You put in the time pounding the pavement, celebrating the kilometres as they disappear behind you…

But when you reach your target though, triumphant and full of endorphins, are you treating your muscles to a good celebratory stretch?

Once you’ve arrived home from your run, it’s tempting to simply slump into a chair, hit the shower or hurry on to your next commitment (which you may well have been ruminating on for the whole of your run anyhow).

But this would be a mistake because taking the time for a few post-run stretches is vital to assist in injury prevention and decreasing muscle soreness.

In addition, a good stretch helps to build flexibility (think of those poor tight muscles!) and helps to relieve tension.

If you’d like to read more about the importance of post-run stretches, see here.

You should not feel any pain when holding stretches, rather a mild-to-moderate stretch in the muscles being stretched. If you do experience any pain, reduce the depth or the duration of the pose so you are feeling only a moderate stretch in the muscles.

Here’s nine of our favourite post-run stretches that every runner should try.

Hamstring Stretch

Stand with your right foot a few inches in front of your left, with the right toes lifted.

Bend the left knee, leaning forward from your hips and folding down on your right leg by resting both palms on your right thigh or knee for balance.

Hold the pose for 30 seconds. Repeat with the other leg.

Thigh Stretch

Holding the top of your left foot behind you, gently pull your heel towards your left buttock to stretch the front of the thigh, keeping the knees touching. 

Focus on keeping straight and avoid leaning, whether it is to the side or forward (if you struggle to keep your balance, feel free to place a hand on a wall or bench)

Hold the pose for 30 seconds. Repeat with the other leg.

Hip Flexors and Psoas Stretch

Start in a forward lunge position and place your hands on your lead knee.

Lower your left knee to the ground and press down with your hands extending the hips forward until you start feeling a stretch in the front of your thigh, groin and hip. Focus on keeping your pelvis tucked in.

Hold the pose for 30 seconds. Repeat with the other leg.

The Forward Hang (Lower Back, Glutes, Hamstrings and Calves Stretch)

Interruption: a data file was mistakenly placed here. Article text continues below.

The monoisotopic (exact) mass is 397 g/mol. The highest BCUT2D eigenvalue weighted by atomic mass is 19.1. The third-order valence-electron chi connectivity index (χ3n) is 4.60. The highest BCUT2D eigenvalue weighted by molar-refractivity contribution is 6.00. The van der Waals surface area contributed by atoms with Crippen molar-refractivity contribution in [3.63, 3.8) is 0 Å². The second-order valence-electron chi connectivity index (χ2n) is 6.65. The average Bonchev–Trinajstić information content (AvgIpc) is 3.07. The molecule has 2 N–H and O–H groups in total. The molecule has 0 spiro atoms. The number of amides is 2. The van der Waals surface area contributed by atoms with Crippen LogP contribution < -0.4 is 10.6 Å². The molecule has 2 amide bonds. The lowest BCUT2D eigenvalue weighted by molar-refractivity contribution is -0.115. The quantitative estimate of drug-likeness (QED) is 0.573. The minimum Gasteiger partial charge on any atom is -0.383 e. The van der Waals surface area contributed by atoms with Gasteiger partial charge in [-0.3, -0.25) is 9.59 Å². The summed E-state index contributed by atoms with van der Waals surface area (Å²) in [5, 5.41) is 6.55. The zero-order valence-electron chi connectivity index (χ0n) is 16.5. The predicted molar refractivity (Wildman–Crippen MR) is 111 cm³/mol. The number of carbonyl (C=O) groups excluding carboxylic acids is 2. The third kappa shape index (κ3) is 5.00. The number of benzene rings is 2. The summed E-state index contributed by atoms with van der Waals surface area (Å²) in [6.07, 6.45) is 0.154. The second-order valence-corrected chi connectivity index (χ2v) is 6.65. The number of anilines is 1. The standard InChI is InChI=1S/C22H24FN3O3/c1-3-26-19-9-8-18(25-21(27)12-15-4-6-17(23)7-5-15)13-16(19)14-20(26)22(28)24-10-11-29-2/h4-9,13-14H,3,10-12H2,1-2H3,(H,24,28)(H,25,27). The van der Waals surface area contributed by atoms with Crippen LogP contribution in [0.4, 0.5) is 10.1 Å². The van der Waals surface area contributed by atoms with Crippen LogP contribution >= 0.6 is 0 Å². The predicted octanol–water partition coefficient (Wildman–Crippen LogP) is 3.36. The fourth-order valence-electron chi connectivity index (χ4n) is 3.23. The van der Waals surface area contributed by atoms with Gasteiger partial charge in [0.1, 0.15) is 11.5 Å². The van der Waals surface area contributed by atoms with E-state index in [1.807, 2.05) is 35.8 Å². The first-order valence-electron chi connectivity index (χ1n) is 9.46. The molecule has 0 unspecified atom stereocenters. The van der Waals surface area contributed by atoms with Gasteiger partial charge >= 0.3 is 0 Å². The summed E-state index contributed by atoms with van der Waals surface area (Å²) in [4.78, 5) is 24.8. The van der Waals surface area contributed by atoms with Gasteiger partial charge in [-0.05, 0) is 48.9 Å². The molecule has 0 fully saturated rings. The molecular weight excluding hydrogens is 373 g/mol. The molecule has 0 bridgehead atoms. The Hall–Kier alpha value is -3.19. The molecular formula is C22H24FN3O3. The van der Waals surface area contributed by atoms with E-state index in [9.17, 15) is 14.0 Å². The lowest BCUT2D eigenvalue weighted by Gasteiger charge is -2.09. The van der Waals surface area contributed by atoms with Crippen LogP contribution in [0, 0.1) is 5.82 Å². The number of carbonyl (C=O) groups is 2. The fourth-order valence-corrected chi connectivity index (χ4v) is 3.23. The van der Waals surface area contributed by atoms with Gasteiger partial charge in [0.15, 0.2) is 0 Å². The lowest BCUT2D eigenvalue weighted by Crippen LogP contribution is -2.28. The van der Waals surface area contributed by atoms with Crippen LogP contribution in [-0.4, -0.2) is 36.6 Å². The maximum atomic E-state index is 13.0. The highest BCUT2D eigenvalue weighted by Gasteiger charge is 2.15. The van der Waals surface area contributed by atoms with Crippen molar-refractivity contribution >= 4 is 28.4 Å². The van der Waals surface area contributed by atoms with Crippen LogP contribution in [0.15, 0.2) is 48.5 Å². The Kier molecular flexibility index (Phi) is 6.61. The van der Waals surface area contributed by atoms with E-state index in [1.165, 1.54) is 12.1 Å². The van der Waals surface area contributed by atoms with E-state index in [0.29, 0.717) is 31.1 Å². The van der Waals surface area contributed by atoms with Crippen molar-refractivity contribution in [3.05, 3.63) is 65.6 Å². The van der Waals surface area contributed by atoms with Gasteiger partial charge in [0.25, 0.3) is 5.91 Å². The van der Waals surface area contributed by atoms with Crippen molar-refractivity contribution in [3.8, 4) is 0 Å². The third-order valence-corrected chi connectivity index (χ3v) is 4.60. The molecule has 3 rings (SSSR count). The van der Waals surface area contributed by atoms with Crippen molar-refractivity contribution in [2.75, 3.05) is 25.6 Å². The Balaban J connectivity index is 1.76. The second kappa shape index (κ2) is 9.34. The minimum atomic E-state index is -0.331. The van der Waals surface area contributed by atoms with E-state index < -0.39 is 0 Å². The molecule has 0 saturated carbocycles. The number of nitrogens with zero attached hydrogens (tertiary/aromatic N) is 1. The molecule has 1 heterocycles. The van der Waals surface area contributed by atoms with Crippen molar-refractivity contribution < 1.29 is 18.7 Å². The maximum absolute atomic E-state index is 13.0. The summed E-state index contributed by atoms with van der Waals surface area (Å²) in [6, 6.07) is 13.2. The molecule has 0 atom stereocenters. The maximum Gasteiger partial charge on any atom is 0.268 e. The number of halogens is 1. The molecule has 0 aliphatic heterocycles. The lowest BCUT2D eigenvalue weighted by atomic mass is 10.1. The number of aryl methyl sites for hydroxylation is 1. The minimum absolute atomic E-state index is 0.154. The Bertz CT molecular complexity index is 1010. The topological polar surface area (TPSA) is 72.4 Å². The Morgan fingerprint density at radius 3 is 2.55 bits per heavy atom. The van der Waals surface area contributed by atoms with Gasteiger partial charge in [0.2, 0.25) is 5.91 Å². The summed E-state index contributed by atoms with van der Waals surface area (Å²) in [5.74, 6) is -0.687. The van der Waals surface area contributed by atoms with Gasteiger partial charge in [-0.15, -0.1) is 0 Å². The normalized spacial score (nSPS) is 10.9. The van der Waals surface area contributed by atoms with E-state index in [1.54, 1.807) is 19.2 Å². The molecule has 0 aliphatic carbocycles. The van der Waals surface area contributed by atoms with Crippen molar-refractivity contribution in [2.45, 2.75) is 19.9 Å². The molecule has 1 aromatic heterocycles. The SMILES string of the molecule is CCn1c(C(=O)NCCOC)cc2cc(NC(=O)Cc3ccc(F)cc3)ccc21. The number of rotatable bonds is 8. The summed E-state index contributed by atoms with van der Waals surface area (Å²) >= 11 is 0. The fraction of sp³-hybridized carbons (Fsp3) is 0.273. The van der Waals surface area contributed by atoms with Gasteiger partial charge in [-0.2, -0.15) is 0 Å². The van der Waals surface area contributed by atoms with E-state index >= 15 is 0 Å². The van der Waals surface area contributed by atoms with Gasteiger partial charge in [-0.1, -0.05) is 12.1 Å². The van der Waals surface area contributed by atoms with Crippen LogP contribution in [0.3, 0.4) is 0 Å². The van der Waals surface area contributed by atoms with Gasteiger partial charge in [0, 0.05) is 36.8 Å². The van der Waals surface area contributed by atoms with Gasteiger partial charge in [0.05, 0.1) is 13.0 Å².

Stand with your feet hip-distance apart and knees slightly bent. Next, on the exhale, bend at your waist and fold forward from the hips reaching for the floor.

Reach as far as you can – grabbing onto your shins, ankles or toes. (for a deeper stretch, interlace your fingers behind your back). Hold the pose for one full minute and breathe deep to release any tension.

The Standing Chest Stretch

Stand with your feet shoulder-width apart, lace your fingers together behind your back and straighten your arms.

Focus on relaxing your shoulders and with your arms straight, squeez your shoulder blades together while aiming to extend your elbows out to the sides to open and stretch your chest.

Hold the pose for 30 seconds.

Standing IT Band Stretch

Cross your left leg behind your right. Lean slightly forwards and to the right until you start feeling a stretch on the outside of your left leg. To deepen this stretch you can raise your left arm while bending to the right.

Hold the pose for 30 seconds. Repeat with the other leg.

The Inner Thigh Stretch

Stand with your feet wider than your hips, with your toes turned out. 

Slowly bend your knees, squatting straight down while either keeping your hands on your thighs or nestling your elbows into your inner thigh, until you start feeling a stretch all over the inner thighs.

Focus on keeping your shoulders relaxed and back straight throughout the stretch, and never allow your knees to move past your toes.

Hold the pose for 30 seconds.

Butterfly (Hips and Lower Back) Stretch

A young woman doing a butterfly stretch as one of her post-run stretches

Sit on the ground, bend your knees and bring the soles of your feet together. 

Fold forward to increase the stretch.

Hold the pose for 30 seconds.

Buttock Stretch

Lie on your back with your knees bent and both feet flat on the floor. Cross your right leg over your left thigh and grasp the back of your left thigh with both hands, gently pull the left leg toward your chest.

Hold the pose for 30 seconds. Repeat with the other leg.

Remember that staying limber is a great preventative measure, but not a perfect one.

If you experience pain which persists for more than three days or if it feels something more than simply tired muscles, please consult a medical professional.

And if you’d like a learn how you can prepare to avoid running injuries, see here.


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